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Monday, October 10, 2011

What's a church-going parent to do?

I really don't like conflict. Have I mentioned that before? So imagine how I feel when the conflict is within myself.

There is a proposal to put a not-for-profit correctional facility for non-violent female offenders across the street from my kids' school and our church. As in right across the street. The women, most of whom would be serving the last portion of their sentences in this facility, would be living there with their pre-school age children.

From the first time I heard of the plan, I was determined to be prudent in collecting facts and to consider those facts as non-emotionally as possible. The churchgoer in me is all about charity and forgiveness and WWJD. The parent in me who pays tuition to send my kids to school and who is first concerned with their safety is crying "not so fast."

I've talked to social workers and funders who've worked with this facility, who vouch for the strict procedures and low recidivism rates the facility has employed and achieved. They don't see an issue. I've talked to prosecutors and attorneys who are concerned that in order for non-violent offenders to be incarcerated they must be repeat offenders who've failed previous opportunities for probation.

Some people from the church (most who don't have kids in the school) and our priest are hopeful about opportunities for outreach and service the church could have. School parents -- myself included -- are concerned about the recruiting challenges having a facility like this across the street could present to the school.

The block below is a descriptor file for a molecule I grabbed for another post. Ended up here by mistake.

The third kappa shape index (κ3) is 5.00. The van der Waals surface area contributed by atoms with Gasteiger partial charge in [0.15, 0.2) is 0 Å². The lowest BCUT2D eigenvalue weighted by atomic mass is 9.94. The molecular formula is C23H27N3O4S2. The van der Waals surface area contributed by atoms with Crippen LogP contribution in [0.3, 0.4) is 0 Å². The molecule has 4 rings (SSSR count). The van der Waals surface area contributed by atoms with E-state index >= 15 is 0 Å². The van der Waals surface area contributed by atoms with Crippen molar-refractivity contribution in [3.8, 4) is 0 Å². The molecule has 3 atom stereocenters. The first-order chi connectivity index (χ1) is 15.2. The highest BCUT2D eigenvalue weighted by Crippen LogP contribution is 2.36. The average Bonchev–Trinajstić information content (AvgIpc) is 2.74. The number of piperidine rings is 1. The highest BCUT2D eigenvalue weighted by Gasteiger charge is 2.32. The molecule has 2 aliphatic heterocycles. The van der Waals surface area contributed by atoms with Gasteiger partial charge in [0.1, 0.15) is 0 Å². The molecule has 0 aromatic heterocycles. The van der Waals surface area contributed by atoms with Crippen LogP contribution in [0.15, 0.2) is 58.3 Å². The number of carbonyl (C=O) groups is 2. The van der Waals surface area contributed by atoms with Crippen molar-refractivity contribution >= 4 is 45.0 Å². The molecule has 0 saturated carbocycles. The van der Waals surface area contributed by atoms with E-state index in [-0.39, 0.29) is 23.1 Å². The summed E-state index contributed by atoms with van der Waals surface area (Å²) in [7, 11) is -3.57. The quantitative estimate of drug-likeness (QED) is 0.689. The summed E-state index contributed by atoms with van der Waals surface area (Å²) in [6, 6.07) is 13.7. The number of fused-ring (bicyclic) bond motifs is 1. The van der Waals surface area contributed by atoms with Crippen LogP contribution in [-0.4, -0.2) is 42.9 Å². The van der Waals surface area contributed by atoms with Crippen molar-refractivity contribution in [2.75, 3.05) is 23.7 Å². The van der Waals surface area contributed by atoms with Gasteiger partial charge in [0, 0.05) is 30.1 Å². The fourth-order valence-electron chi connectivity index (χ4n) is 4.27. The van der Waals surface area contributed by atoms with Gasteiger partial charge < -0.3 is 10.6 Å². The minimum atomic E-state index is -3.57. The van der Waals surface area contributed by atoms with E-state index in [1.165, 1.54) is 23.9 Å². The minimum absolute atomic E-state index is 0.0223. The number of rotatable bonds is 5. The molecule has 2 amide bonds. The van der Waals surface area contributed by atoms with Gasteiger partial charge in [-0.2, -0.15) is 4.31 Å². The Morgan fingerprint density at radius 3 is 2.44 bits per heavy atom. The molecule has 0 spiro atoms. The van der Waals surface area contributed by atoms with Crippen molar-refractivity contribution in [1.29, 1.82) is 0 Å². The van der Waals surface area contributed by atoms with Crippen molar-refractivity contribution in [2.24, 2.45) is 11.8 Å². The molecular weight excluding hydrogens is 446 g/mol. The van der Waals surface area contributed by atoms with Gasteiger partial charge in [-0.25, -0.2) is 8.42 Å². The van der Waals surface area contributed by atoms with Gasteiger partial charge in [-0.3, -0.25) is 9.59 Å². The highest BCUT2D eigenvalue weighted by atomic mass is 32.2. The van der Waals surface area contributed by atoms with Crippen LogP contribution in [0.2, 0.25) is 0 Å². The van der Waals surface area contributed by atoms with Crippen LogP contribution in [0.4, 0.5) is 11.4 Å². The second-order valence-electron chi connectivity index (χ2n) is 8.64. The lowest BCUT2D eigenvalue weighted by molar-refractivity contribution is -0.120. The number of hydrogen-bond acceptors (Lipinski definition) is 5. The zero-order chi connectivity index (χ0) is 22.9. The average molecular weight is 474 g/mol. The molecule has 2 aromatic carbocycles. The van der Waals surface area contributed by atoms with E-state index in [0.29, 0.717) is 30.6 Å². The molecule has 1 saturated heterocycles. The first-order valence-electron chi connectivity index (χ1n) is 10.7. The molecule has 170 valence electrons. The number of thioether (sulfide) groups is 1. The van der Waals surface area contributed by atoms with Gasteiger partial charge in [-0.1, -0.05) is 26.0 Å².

The organization that is hoping to move into the building across the street has already been taking care of the grass, weeding the overgrowth along the building. Clearly, they are demonstrating a desire to be a good neighbor. They intend to build a playground on the property for the women and their children. The residents are only able to leave the building for pre-approved reasons at pre-approved times. They are not permitted to drive. Visitors are pre-qualified and screened. No one on probation or parole is permitted to visit.

But what about one of those non-approved visitors who comes to the facility, gets enraged by not being let in and who crosses the street to take out that anger on our church and school? What about the property values for homeowners in the area?

There are no easy answers.

To be truthful, the neighborhood the school is in is definitely in an urban area. There have been lockdowns in the school based on nearby incidents before. According to the organization hoping to move into the neighborhood, there have been 53 phone calls to the police in the past 10 months about crime and suspicious activity on the now-vacant property. Vandals have stripped the building of all the copper, commercial kitchen equipment, and anything else salable on the black market.